Quitclaims and Partitions

Real estate is often one of the larger assets someone owns, and it can form the basis around which proper estate planning occurs. However, when no organized plan is put in place, then there is often room for issues and, in some cases, litigation. A surviving brother and sister recently found this out.
The deceased mother had two children, a son (B.F. Bunch) and a daughter (Honey Bunch). The mother once owned 35 acres of land. In 1994, the mother executed a quitclaim deed giving approximately 17 acres to herself and her daughter with rights of survivorship. The mother kept the remaining approximate 17 acres in her own name. The mother died in 2010 and in 2012, the daughter sued her brother for partition asking the court to either equitably divide the real estate or if that wasn't possible, to sell off the remaining 17 acres and split the proceeds between the brother and the sister. The brother also sued alleging that the 1994 quitclaim deed was the product of the daughter's undue influence over their mother, fraud and that the mother lacked capacity.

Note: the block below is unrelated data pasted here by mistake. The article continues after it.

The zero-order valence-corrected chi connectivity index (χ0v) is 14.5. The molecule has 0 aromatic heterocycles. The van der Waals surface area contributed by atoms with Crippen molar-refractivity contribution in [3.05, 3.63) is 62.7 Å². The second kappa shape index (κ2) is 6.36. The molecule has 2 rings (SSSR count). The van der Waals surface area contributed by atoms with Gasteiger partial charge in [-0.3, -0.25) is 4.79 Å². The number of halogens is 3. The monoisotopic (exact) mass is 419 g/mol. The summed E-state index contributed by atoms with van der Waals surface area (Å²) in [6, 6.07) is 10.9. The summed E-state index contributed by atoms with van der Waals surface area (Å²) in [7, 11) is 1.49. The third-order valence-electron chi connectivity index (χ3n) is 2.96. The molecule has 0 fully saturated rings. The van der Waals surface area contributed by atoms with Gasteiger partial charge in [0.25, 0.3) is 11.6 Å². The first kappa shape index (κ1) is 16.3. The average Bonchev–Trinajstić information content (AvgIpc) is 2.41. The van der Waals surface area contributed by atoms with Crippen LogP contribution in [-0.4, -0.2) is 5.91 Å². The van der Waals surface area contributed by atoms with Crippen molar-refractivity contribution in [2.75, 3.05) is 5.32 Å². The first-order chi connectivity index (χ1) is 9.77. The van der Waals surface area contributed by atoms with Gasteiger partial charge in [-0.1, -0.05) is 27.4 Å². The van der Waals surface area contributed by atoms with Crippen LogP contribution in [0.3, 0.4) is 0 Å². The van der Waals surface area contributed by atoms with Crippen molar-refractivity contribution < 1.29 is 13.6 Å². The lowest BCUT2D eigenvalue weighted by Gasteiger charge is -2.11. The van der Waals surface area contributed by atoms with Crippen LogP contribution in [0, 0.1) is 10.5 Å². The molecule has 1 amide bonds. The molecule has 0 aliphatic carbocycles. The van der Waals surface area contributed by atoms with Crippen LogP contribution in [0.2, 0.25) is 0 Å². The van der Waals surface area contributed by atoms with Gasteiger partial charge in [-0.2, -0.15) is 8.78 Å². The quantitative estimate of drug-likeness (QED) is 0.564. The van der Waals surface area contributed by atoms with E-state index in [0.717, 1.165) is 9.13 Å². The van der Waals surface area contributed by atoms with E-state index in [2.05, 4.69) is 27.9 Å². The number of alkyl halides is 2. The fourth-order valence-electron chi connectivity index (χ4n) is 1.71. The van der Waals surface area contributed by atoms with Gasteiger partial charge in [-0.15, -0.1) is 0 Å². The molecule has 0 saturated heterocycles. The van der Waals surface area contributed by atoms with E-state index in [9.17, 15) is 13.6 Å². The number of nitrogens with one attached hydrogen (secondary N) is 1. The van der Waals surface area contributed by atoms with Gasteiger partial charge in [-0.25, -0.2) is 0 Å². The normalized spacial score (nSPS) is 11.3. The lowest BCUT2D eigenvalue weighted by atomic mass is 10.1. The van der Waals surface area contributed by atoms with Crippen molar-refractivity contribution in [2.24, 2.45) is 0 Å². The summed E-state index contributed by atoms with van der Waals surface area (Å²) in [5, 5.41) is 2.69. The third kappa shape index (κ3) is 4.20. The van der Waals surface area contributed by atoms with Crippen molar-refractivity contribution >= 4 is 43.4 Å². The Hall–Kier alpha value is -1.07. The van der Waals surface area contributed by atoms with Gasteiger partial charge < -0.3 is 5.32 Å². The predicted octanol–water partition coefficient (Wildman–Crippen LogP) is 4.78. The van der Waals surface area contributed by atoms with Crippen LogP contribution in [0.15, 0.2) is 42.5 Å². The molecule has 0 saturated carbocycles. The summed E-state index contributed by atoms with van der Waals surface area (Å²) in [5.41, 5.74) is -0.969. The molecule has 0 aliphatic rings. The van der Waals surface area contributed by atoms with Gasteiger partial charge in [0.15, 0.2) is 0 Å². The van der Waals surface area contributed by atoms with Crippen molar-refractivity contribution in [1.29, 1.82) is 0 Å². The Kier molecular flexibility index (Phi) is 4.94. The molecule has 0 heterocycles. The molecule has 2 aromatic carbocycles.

A trial eventually took place and the court at first ordered the property to be split, but after further disagreements between the siblings, ordered the property to be sold. The trial court also found that the 1994 deed was valid and thus the sister owned 17 acres outright, while the brother and sister owned the remaining 17 acres jointly. The court of appeals upheld the trial court, thus confirming the sale.
Although sad, it is far too common to see family members left arguing over money or property long after an ancestor passed away. In this case, proper estate planning may have helped avoid the litigation entirely. However, in the absence of such planning, hiring competent counsel to handle the litigation is important.
Honey Bunch v. B.F. Bunch, No. E2014-02121-COA-R3-CV, (Tenn. Oct. 15, 2015).